Starred Review. A strong choice for YA shelves. Give this to fans for Adam Silvera and John Corey Whaley. Grades 8 and up.

Author Blurb Becky Albertalli, award-winning author of Simon vs. the Homo Sapiens Agenda
Heartfelt, tender, and so utterly real. I'd live in this book forever if I could.

Author Blurb Laurie Halse Anderson, award-winning author of Speak
I love this story, and the way it combines the bitter of adolescence with the sweet of friendship and family. Brewed together they make a beautiful, memorable book.

Author Blurb Sara Farizan, author of If You Could Be Mine
Darius the Great is not just okay - he's wonderful. A story about learning who you are, who you want to be in the world, and how family will always be there, no matter how great the physical or emotional distance.

Author Blurb Nic Stone, New York Times bestselling author of Dear Martin
I've never read a book that so powerfully demonstrates how connecting with where you come from can illuminate who you are and help you figure out where you're going. From its deadpan Star Trek humor to its brilliant examination of mental health, Darius the Great is Not Okay is a supernova of heart and hope that's sure to become a classic

Author Blurb Jasmine Warga, author of My Heart and Other Black Holes
A love letter to anyone who has felt uncomfortable in their own skin and wondered where exactly they belonged. A big-hearted and marvelous debut.

Author Blurb John Corey Whaley, award-winning author of Highly Illogical Behavior
Darius the Great is Not Okay is a total knockout. This story of identity and friendship - and how one can inform and reveal the other - will stay with me for a long time. And challenge me too, as a person and artist, which all great books should do. For its exploration of male friendship and cultural expectations alone, Adib Khorram's lovely debut should be required reading.

Author Blurb Arvin Ahmadi, author of Down and Across
Prepare to fall hard for Darius. His voice will grab you instantly, with sharp humor and tender growing up moments, and won't let go until the very last page. This is openhearted storytelling at its best.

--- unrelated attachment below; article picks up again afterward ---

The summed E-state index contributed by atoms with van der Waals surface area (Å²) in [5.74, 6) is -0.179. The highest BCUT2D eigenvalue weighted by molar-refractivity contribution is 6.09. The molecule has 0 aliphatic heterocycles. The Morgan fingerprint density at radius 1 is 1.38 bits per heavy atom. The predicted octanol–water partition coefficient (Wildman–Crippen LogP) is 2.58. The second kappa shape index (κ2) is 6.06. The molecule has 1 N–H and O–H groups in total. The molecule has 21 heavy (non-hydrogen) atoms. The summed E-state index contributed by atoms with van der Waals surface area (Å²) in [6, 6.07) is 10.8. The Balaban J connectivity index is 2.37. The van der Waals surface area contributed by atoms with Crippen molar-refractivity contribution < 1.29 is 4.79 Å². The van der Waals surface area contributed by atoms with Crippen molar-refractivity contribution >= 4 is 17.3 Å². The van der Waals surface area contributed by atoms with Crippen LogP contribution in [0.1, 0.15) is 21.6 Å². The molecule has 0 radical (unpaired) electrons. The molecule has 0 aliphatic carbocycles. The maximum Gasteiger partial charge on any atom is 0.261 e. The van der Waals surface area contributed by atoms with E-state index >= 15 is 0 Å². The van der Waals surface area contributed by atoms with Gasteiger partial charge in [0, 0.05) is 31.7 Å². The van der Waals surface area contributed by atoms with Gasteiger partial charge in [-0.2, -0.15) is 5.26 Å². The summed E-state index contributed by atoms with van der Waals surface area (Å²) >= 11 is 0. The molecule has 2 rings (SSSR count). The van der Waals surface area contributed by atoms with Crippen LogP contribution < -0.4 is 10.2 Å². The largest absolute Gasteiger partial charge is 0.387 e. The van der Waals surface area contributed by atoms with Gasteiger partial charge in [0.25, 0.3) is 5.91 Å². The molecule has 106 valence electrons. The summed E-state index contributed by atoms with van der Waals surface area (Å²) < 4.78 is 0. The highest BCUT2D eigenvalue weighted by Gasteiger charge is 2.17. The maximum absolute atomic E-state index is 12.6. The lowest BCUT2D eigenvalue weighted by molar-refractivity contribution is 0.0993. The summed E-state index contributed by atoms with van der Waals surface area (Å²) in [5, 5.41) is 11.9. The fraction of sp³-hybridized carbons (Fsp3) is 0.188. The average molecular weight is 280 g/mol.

Reader Reviews

Rebecca R

Unique, Haunting, and Special Tale
This book has a teenage male protagonist but readers of all ages and genders will be able to relate to the difficulties he faces. Darius's Persian ancestry makes him a target of ignorant bullying at home in the USA, but a family trip to spend time ...   Read More

RebeccaR

A Special, Unique, and Unforgettable Coming-of-Age
I would classify this as a must-read for 2018! Darius is a unique teenage boy whose story will appeal to all ages, even though the book is categorized as YA. Darius has to deal with high school life where he isn't one of the supposedly cool, in-...   Read More

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Beyond the Book

The Original Darius the Great

Relief of Darius the Great in PersepolisIn Darius the Great Is Not Okay, Darius has two main concerns about his name: it starts with "D" (which provides ample opportunity for bullies to give him horrible nicknames), and it has connotations of an unattainable legacy. His namesake is Darius the Great, king of Persia from 522-486 BCE.

Darius I was born circa 550 BCE to a provincial governor. How he became king is historically controversial. The kinder version of the story says that Darius was serving the heir to the Persian throne, Cambyses, in Egypt when word arrived that Cambyses' younger brother Bardiya had stolen the throne from their father. However, Cambyses had secretly assassinated Bardiya months before, and the usurper was a pretender, a man named Gaumata. Cambyses set ...